The State Government has been called upon to open a sharedMoreton Investor pedestrian and cycle path to make-up for the major signalling delays on the new Moreton Bay Rail Line.

“We are hoping they will open the shared pathway so the people can … use something that should already be open,” Mango Hill Progress Assoc President Laurence Christie said.

“It would go some way to relieving the disappointment,” he said.

A spokeswoman for Transport Minister Stirling Hinchliffe said: “The minister has ­requested the Department of Transport and Main Roads investigate opportunities to open the bikeway in advance of the rail line opening.”

Residents in Mango Hill, and North Lakes said they wanted to use the pathway to cycle to Petrie Station and to access the schools on the line.


Original article published at by Jamie-Leigh Mason, North Lakes Times 4/6/16

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Brisbane’s new state-of-the-art private cancer centre



Northlakes, north of Brisbane is now home to Australia’s first private integrated cancer centre


moreton investorThe Icon Integrated Cancer Centre combines a 15-chair day hospital, two radiation therapy units and an on-site pharmacy.

The doors were opened to the centre at North Lakes, between Brisbane’s CBD and the Sunshine Coast, yesterday.

All treatments, including haematological, chemotherapy, radiation or a combination, are delivered on the site.

Icon Group chief executive Mark Middleton said the centre had the capacity to deliver treatments to 15,000 patients per year.

“From the start, the patient and their needs are first,” he said.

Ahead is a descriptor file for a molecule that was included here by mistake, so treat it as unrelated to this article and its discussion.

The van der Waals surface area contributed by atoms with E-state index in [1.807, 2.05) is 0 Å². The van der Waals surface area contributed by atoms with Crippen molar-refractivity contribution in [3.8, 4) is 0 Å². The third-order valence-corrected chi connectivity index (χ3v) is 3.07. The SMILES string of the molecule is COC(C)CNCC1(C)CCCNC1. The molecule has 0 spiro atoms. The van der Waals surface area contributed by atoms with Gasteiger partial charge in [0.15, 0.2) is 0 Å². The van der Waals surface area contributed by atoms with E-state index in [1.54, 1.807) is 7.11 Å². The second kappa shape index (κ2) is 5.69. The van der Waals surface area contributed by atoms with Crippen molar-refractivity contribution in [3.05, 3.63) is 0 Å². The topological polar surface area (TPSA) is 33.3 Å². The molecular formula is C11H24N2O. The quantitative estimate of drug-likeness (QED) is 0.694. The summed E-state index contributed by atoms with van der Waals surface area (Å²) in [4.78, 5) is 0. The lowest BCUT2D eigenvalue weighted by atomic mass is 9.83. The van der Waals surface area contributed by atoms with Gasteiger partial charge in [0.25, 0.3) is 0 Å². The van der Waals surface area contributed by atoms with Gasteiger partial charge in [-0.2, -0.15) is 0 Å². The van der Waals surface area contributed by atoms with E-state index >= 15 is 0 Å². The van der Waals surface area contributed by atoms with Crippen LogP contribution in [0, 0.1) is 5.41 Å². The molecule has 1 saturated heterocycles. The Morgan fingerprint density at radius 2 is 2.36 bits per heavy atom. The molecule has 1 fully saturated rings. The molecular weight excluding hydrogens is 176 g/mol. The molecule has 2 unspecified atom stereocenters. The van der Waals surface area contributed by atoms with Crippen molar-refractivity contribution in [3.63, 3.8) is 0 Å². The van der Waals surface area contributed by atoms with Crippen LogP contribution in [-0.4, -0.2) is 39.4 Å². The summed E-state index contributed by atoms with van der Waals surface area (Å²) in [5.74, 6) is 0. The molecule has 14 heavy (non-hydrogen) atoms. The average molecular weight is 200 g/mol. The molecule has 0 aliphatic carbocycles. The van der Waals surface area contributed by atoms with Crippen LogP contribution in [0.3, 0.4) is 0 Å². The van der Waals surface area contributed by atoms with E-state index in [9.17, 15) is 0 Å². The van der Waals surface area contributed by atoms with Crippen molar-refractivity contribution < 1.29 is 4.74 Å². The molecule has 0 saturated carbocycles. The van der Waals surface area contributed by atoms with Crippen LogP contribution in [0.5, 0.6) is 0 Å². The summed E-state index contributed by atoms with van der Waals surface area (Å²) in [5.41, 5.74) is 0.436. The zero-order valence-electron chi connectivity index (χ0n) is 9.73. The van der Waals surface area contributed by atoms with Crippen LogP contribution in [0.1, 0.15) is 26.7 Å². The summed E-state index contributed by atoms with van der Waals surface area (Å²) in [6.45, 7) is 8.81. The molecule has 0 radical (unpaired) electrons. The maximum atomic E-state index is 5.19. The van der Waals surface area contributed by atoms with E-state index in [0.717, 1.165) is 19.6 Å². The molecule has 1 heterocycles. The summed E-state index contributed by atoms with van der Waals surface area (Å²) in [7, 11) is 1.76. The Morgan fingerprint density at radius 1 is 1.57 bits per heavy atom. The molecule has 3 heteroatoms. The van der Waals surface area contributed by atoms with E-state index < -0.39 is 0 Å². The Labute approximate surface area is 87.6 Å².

“The integrated centre approach means we are working as one team, supporting the patient and the result is a comprehensive service delivered by familiar faces who understand the individual needs of their patients.”

North Lakes is the first of three integrated centres operated by the Icon Group, a private specialised cancer care organisation.

The group plans to open another in Melbourne in mid-June 2017 and a third in Canberra, expected to open in late 2017.


Original article published at  by Amelia Broadstock, North Lakes Times 27/5/16

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North Lakes and Mango Hill Police Station has its first female acting officer-in-charge




NORTH Lakes/Mango Hill Police Station has its first ­female police officer leading the station, since it opened in 2009.

Senior Sergeant Kate Pausina joined the North Lakes crew last week as acting officer-in-charge after an ­impressive resume in the blue uniform.

Since she was sworn in to the service in 1999, Sen-Sgt Pausina has spent time in juvenile justice, child sex ­offences, Coroner’s Office, intelligence and strategy, road safety and, most recently, acting officer-in-charge at Albany Creek Police Station.

“I always wanted to join the police, but my mum wouldn’t let me,” Sen-Sgt said. “So, instead, I studied nursing and was a registered nurse for four years before I decided to do what I really wanted to.”

Sen-Sgt Pausina said her mum was unhappy at first but had since become her biggest ­supporter, along with her police officer husband and their two children.

Sen-Sgt Pausina last year completed her Masters of ­Suicidology – the prevention of suicide.

“That is something I am ­really passionate about,” she said.

“In the Coroner’s ­Office, you see the number of suicides is three times the number of road fatalities. And it is a preventable death.”

Sen-Sgt Pausina said she fondly remembered her first stint at the Pine ­Rivers Police District. She was based at ­Petrie from 2000 to 2003, and ­visited Mango Hill. “Mango Hill was just that – bushland and mango trees,” she said.

“There is a lot coming up in this area – major ­shopping developments, major infrastructure like the rail and, with that, a lot more people visiting the area.”